If all this reading about the scandal is getting a little heavy and you’d prefer just to get your news in song form, this lovely video of Billy Bragg performing Never Buy the Sun, a tribute to way “Scousers” never buy The Sunis a great way to start the morning.
UK tabloid News of the World got the chop by its Murdoch owners last week, but the headlines continue to be dominated by the masthead, as more incredible revelations roll out in rival news outlets.
How today’s UK papers are covering the NotW scandal
The latest? News that former prime minister Gordon Brown was targeted for over a decade by a variety of News International journalists — these dubious attempts at attaining information don’t just involve hacking into his voice mail, but also accessing legal records, tax records, bank information and the private medical records of his family for nearly a decade.
As part of this, Rebekah Brooks, the former NotW editor and current News International chief that Rupert is holding on to for dear life, rang Brown to announce that they were aware that Brown’s infant son had been diagnosed with cystic fibrosis and The Sun, the paper she was editor of at the time, was writing a story about it.
It seems a private investigator was hired to bribe police into giving information about Brown. Private information about Brown was published by a number of News International papers, including the Sunday Times, The Sun and NotW. Gordon Brown is expected to make a statement about the claims today.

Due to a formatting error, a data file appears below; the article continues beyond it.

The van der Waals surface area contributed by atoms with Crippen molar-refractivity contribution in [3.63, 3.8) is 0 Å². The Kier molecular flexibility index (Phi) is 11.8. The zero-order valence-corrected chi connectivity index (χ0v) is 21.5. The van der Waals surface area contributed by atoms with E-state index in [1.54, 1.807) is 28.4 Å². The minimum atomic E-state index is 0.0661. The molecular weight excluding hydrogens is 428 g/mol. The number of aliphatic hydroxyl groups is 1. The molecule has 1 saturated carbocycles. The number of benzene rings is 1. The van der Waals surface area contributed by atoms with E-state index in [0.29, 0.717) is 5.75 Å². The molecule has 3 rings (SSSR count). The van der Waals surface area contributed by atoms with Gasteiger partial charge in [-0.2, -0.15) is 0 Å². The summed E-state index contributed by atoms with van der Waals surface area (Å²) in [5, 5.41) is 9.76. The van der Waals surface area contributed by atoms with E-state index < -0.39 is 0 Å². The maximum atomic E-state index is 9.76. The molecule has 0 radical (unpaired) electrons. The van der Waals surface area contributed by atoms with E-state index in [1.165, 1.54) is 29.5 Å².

It’s also been revealed that up to 10 members of the royal family have been informed that their phones may be also been hacked, including the Prince of Wales and the Duchess of Cornwall — aka Charles and Camilla. Two Scotland Yard royal protection officers were allegedly paid bribes to reveal the private contact details of the royals.
Not only that, but police themselves were targets, with five senior police investigators charged with investigating the News of the World phone scandal realising their own phones had been hacked. The New York Timesreports:
“The disclosure, based on interviews with former and current officials knowledgeable about the investigation, raises the question of whether senior criminal investigators had concerns that if they aggressively investigated The News of the World, they would be punished with splashy stories about their secrets, some of which were tabloid-ready.
As it turned out, several damaging allegations about two of the senior officers’ private lives were later revealed by other news outlets — charges that one had padded his expense reports and was involved in extramarital affairs and that the other used frequent flier miles accrued on the job for personal vacations.”
There are also reports that victims and families of the 9/11 terror attacks were victims of the phone hacking, based on an allegation by a New York policeman that he was approached for details.